Sigma SD15 review

Sigma's Foveon X3 sensor design is unique, but does the SD 15 move it any further forward?

Sigma SD15
The detail captured by the Foveon X3 sensor is excellent

TechRadar Verdict


  • +

    Great sensor

  • +

    Back to basics approach


  • -

    Muddled design

  • -

    Keen price

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Sigma's best known for its lenses, but it also produces two very interesting cameras. One is the DP1s/DP2s compact (same camera, different lenses) and the other is the SD series of D-SLRs.

First came the 3Mp SD9 in 2002, which was followed by an improved SD10 in 2003, and then by the 4.7Mp SD14 in 2007. The SD15 is a development of the SD14, but at its heart is the same Foveon X3 sensor.

But while other makers bring out new sensors every couple of years, Sigma's Foveon X3 technology moves more slowly. As a result, the SD15 is more of a redesign than a new camera, despite the fact that it's been three years since the SD14 hit the market.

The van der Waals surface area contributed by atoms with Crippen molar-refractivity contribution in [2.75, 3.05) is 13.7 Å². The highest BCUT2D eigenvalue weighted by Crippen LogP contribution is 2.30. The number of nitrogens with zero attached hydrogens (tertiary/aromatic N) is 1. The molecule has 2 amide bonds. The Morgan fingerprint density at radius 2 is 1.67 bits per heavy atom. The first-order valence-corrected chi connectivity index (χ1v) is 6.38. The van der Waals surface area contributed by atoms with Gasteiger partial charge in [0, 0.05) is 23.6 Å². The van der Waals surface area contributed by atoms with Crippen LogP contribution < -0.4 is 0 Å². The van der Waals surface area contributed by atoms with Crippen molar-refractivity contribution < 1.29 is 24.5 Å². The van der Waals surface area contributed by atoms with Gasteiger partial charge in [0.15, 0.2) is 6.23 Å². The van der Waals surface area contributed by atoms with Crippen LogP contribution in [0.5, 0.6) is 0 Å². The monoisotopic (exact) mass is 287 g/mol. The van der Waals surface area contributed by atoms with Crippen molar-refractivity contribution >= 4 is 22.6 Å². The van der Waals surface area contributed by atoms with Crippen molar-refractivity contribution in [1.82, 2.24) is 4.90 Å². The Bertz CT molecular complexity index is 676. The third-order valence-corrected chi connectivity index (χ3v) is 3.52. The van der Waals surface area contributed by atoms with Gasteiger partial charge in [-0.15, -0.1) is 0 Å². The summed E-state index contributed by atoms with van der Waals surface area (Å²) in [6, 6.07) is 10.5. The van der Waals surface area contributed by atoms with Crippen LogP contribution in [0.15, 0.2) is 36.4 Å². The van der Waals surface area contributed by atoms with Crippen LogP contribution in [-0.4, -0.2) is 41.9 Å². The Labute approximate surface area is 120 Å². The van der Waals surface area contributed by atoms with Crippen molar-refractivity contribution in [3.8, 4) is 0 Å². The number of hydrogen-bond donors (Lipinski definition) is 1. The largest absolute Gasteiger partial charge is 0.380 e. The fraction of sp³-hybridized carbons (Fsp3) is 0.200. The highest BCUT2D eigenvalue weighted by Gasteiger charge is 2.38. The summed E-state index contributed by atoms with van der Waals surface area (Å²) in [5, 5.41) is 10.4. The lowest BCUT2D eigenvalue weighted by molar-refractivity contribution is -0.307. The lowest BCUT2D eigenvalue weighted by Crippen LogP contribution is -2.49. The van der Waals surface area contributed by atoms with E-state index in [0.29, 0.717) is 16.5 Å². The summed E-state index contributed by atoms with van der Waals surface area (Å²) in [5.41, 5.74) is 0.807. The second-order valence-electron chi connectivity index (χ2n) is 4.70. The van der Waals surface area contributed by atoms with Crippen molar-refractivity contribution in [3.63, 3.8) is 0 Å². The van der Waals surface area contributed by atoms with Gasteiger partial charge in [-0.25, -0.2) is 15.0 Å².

The Foveon X3's low pixel count sounds unimpressive these days, but the figures are misleading. Because of the way the images are created, and the high levels of sharpness they display, the SD15 is a pretty good match for any other APS-C D-SLR. But even if it is as good as any other SLR, why buy the SD15?

First, the extreme sharpness of the images gives them a visual quality you don't get with other cameras, even if the resolution is lower. Second, 4.7Mp files take up a lot less space than 12-14Mp images. Third, the SD15 uses a traditional design that offers refreshing simplicity, and if you already know your way around a camera, it's nice not to have to negotiate layers of gadgets and automation to get to key controls.

The SD15 is only a modest upgrade from the SD14, but it now uses SD/SDHC memory cards and has a 100,000-cycle shutter mechanism and a good-quality 460,000-dot LCD display. And like other Sigma cameras, it comes with Sigma's Photo Pro RAW conversion software.

Card slot

You can open and convert its files with Adobe Camera Raw, but the Sigma software is better-tuned to the camera's own colour modes, and gives rather better performance at high ISOs.

Rod Lawton is Head of Testing for Future Publishing’s photography magazines, including Digital Camera, N-Photo, PhotoPlus, Professional Photography, Photography Week and Practical Photoshop.